This is a common question painters are asked, particularly of abstract work. The more important question is what are you thinking as you look at that? What are you feeling? For myself, I say, it often has nothing to do with what I was thinking about and everything to do with what lies beneath the thinking part. The feeling, spiritual process that goes on unconsciously is what I believe comes through to the canvas. I think of an abstract painting like meditation. More experience, less thinking.
Certainly their is a delicate dance between pure expression and critical thinking that goes into a painting. There is evaluating composition, how colors play together, the energy of the lines and forms, etc. and solving problems. Initially, I give those things minimal attention. As a beginner, you may pays attention to the latter focusing on technical aspects which can produces a painting without expression and feeling. Purely decorative. In my experience, strategy plays a role only when it is necessary leaving as much space as possible for spontaneous expression.
Currently, I swing like a pendulum from full expression to careful critique. I paint with abandon and then pull back and evaluate what needs to be quieted, balanced, or eliminated. A gesture, a step back, and again as I refine the work.
There’s also a considerable chance I am thinking about who needs to be fed, taken outside, or driven somewhere. People have romantic notions about artists, most of us show up and do the work just like any other worker. Skill, time, patience, dedication. Repeat.
“Handle with care” 12×12 in Acrylic and charcoal on paper. 60.00
A common question people ask of artists is “Where do you get your inspiration”? Moments of inspiration come at various unpredicted moments. I most commonly find insight, answers, and inspiration in the moment of half sleep and half wake in the morning before I even open my eyes.
The above pictures illustrate a moment of inspiration I had. I was sitting at the dining table with my husband listening to him talk about work when I just couldn’t stop being drawn to this tulip which was hanging onto it’s petals in the last moments of it’s life while the sun illuminated it from within it seemed. Such a moment of fragility was in front of me. I could have sneezed and it would have dropped it’s petals.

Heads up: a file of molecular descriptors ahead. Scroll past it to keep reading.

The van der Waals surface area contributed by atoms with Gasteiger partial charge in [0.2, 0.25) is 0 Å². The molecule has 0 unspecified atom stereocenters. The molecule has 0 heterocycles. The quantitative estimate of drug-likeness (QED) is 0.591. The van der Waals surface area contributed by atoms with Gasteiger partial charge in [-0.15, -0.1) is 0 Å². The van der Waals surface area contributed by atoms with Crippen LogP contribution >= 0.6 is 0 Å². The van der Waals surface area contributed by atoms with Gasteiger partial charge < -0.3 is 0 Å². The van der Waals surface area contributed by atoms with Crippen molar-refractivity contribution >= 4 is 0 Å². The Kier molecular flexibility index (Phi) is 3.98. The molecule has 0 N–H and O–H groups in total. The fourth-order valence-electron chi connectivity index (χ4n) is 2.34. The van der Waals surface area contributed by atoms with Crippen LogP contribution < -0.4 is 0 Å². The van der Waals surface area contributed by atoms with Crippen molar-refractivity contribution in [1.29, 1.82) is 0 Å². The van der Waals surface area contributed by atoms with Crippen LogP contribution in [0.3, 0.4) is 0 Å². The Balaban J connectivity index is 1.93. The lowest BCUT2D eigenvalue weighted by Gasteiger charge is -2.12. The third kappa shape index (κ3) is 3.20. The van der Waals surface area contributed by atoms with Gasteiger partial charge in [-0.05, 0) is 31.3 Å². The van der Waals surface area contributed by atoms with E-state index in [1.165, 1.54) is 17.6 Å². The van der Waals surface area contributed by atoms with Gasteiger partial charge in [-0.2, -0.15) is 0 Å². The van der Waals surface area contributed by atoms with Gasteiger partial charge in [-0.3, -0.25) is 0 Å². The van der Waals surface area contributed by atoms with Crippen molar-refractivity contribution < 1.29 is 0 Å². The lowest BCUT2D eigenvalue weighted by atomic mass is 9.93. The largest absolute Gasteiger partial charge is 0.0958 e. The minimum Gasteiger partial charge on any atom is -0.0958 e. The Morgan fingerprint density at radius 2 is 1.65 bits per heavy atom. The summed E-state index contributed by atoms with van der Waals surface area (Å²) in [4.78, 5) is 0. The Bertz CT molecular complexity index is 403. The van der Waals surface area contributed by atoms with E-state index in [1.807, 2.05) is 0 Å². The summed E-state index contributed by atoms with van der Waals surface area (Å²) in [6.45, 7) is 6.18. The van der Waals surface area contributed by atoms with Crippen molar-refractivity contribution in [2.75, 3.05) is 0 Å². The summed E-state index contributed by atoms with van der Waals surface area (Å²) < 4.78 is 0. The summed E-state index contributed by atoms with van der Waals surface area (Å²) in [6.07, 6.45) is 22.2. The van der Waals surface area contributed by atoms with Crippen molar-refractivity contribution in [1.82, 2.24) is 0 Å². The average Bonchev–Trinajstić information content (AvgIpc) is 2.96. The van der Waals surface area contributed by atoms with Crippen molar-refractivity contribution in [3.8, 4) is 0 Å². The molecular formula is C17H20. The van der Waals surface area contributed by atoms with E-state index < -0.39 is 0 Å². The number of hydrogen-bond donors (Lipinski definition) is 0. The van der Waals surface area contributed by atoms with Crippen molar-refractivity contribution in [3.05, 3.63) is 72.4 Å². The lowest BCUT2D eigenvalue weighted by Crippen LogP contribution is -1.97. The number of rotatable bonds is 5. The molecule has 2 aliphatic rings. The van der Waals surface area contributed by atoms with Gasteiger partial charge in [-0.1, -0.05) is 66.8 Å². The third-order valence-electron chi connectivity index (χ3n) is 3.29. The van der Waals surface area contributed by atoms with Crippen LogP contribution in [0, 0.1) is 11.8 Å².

While I mmm-hmmed to my husband still listening if only a little bit, I gently stole away to grab my phone and take a picture. It was a fleeting moment of delicacy captured just in time. Moments later petals began to drop, the last bits of strength in it’s fibers breaking away. That was a moment. The next day I painted “Handle with Care”.
Another eloquent life analogy gifted by a flower and observed at just the right moment in time. That’s creative inspiration.
So this is the view from my studio today! Help us welcome 5 new baby goslings to our little paradise on the lake. You can’t detect the mix of delight and dread in my voice right now but it’s here, just as these fuzzy little cuties are here.
Just a week ago a neighbor and his daughter came around in their canoe hunting for Canadian goose nests in the reeds around the lake. We have been here just 6 months and are still enchanted by every little thing that we see going on out our window, including the geese which have some not so delightful habits of eating your lawn and digesting on it at an incredible rate. Yes, goose poop in volumes that are hard to fathom. The reason our neighbors were looking for nests was to put corn in them which I am guessing attracts mammals to eat the corn and the unhatched eggs because once the eggs have hatched in a given location, those sweet little fuzzies will become permanent lawn eating, lawn pooping residents for the rest of their no longer cute lives.
We had been witnessing some territorial goose behavior on our little section of the lake last weekend which made me think back to the visit from our neighbor, but no. Those geese did a pretty good job of keeping things under wrap until those babies hatched because sure enough, this is what I saw out my window when I went to work in my studio this morning. It seems a bit late to do anything about it now. My husband and I are big saps when it comes to any sort of wild life so I guess we will just be getting a goose pooper scooper.
Is this is a question you have ever engaged? At times I have been absolutely convinced it’s made. Then I see or hear something that resonates with my soul in such a way that surely I have found meaning that exists for others and I feel it is found and only occasionally experienced. The search for meaning is surely the quest of musicians, writers, philosophers, and painters. Artists are lost without their art. Creative expression is the avenue to making meaning in a life that often seems nonsensical and superfluous. We are here, then we are not. And what was it all for? Art is an expression of inner knowing. Artists work to make the intangible tangible. It is a painful realization and paradoxically comforting at times to know that everything just continues on without us. An artist uses their creative means to express this devastating truth. “See truth” is the artists call. It exists with or without you. “See me” might also be the artists call as we are so acutely aware of our smallness.
The writer and psychologist Eric Maisel says artists must make their meaning because they seek understanding of a great and ever elusive meaning. This idea, and his book the Van Gogh Blues, was maybe the most empowering thing I have ever read. In addition, he gives suggestions for managing so many of the other anxieties that come with the pursuit of making art.
Meaning is the painful pursuit of the artist. While I may only find small bits of inner knowing in this life, it has been a powerful tool to make my meaning when I feel it’s painful absence.